Underground » Roadway Development
The results from this project are the culmination of four years of research by Ground Support Services Pty Ltd (GSS) into the Hot-Roll Forging process (HRF) for the production of hollow steel bars for use as Self Drilling Rock Bolts (SDRBs). This pioneering research shows for the first time how a thick-walled, hollow-bar, strong enough for use as a SDRB, can be manufactured economically.
The high cost of steel hollow-bars currently prevents the use of SDRB technology in the Australian coal industry.
In order to reduce the cost of producing hollow bolts, this research focused on the current lowest-cost production method for the manufacture of solid steel rock bolts; namely, the steel hot-rolling production method.
This research has successfully shown how hot-rolling and hot-forging can be combined to produce economic hollow-bars suitable for self-drilling rock bolts. It has obtained and resolved specific hot-rolling design parameters.
A hot-roll research program was drawn up. Steel manufacturers provided consultation and advice. The program comprised simulating the last two hot-rolling stands in a steel mill, using the single rolling stand at the CRC for Welded Structures at the University of Wollongong. Custom-made steel rolls were machined up to form hollow-bars. A series of trials were undertaken. Bars were heated in a furnace and hot-rolled through the machined passes in the rolling stand.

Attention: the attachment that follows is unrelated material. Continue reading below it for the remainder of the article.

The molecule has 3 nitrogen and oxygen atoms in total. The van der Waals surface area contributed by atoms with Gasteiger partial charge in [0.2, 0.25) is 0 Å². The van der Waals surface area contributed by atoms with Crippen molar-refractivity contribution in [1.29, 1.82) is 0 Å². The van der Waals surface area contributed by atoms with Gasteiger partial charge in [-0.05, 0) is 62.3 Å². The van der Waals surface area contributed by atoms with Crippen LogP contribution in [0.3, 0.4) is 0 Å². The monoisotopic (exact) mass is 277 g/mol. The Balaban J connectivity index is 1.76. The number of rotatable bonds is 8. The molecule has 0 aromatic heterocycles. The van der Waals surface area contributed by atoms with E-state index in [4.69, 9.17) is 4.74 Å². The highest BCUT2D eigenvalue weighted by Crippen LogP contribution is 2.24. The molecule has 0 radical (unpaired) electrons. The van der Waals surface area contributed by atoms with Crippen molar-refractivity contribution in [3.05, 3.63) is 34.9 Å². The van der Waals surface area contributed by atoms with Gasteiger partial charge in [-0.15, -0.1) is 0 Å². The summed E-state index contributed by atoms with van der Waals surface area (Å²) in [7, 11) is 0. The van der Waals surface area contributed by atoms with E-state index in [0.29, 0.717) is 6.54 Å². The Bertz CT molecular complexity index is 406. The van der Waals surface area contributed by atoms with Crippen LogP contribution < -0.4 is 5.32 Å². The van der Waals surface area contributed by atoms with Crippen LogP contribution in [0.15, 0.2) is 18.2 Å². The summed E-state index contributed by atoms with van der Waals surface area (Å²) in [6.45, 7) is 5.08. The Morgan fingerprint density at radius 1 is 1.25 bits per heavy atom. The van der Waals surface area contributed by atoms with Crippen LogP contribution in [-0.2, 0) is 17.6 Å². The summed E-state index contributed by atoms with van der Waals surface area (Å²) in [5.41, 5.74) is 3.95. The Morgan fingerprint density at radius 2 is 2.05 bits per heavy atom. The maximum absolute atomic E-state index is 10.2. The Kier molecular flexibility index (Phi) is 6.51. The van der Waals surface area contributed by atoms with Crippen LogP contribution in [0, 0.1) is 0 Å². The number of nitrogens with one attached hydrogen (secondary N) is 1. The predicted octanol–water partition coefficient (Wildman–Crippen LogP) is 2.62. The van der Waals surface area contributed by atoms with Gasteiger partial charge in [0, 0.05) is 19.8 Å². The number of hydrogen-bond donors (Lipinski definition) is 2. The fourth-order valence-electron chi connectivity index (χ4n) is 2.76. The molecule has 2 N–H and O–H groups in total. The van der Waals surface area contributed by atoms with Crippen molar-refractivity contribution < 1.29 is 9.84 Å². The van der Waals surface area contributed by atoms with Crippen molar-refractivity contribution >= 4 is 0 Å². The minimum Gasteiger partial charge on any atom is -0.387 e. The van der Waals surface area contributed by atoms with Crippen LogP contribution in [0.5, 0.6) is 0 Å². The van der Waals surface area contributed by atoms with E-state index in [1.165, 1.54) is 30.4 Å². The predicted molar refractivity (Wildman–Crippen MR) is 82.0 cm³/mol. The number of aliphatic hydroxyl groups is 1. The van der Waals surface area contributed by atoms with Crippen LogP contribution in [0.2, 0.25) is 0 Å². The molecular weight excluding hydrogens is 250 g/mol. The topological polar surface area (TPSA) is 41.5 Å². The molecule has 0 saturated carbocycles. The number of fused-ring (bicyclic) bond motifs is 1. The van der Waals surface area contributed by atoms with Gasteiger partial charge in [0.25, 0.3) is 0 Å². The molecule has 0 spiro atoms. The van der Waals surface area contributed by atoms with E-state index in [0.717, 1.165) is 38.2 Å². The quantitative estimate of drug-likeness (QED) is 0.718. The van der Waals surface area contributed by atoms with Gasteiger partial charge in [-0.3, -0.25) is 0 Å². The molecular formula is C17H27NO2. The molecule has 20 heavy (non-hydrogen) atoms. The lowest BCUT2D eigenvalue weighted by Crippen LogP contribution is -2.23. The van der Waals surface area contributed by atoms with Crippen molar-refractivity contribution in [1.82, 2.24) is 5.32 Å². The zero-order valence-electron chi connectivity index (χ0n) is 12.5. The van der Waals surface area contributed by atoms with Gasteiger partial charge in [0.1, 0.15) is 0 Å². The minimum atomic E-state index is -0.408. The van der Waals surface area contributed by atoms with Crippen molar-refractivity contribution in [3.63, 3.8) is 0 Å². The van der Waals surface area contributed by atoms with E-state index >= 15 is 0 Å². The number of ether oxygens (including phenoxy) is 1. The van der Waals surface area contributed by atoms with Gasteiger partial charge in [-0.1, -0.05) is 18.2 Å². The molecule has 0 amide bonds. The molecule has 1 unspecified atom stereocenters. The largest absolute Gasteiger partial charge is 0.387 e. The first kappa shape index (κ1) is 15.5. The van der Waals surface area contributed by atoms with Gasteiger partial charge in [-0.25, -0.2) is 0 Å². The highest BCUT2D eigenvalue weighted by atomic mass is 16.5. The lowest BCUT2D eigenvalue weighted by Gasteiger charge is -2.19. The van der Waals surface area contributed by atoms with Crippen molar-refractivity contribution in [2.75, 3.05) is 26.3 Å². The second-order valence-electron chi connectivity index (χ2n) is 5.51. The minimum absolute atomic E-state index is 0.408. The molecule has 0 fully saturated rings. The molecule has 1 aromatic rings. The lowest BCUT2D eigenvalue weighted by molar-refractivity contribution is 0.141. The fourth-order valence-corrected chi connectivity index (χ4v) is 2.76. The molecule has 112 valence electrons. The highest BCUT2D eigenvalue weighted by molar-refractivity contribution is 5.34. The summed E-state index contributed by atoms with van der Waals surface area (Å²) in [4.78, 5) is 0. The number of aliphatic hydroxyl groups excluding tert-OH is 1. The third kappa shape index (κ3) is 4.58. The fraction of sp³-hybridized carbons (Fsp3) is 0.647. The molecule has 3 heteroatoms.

This research proves that a hollow-bar can be hot-rolled:
- without the central hole collapsing;
- with ribs formed on the outside of the bar;
- not have flash on the inside of the hole or on the outside of the bar;
- maintain a reasonably-consistent bar section and hole size along the bar; and,
- produce a hollow-bar that will withstand at least 350Nm of torque.
These successful results are outlined in detail in this report.
This project was designed to be a small, short-term project lasting 6 months. It was an essential first step - Stage 1 - in the development of Self-Drilling Rock Bolt Technology. This project was completed in 6 months and has achieved successful results.
The total funding provided by ACARP for this project was $41,600. This funding was based, in part, on a costing provided by the CRC for Welded Structures and on a start date given by the Department of Mechanical Engineering at the University of Wollongong.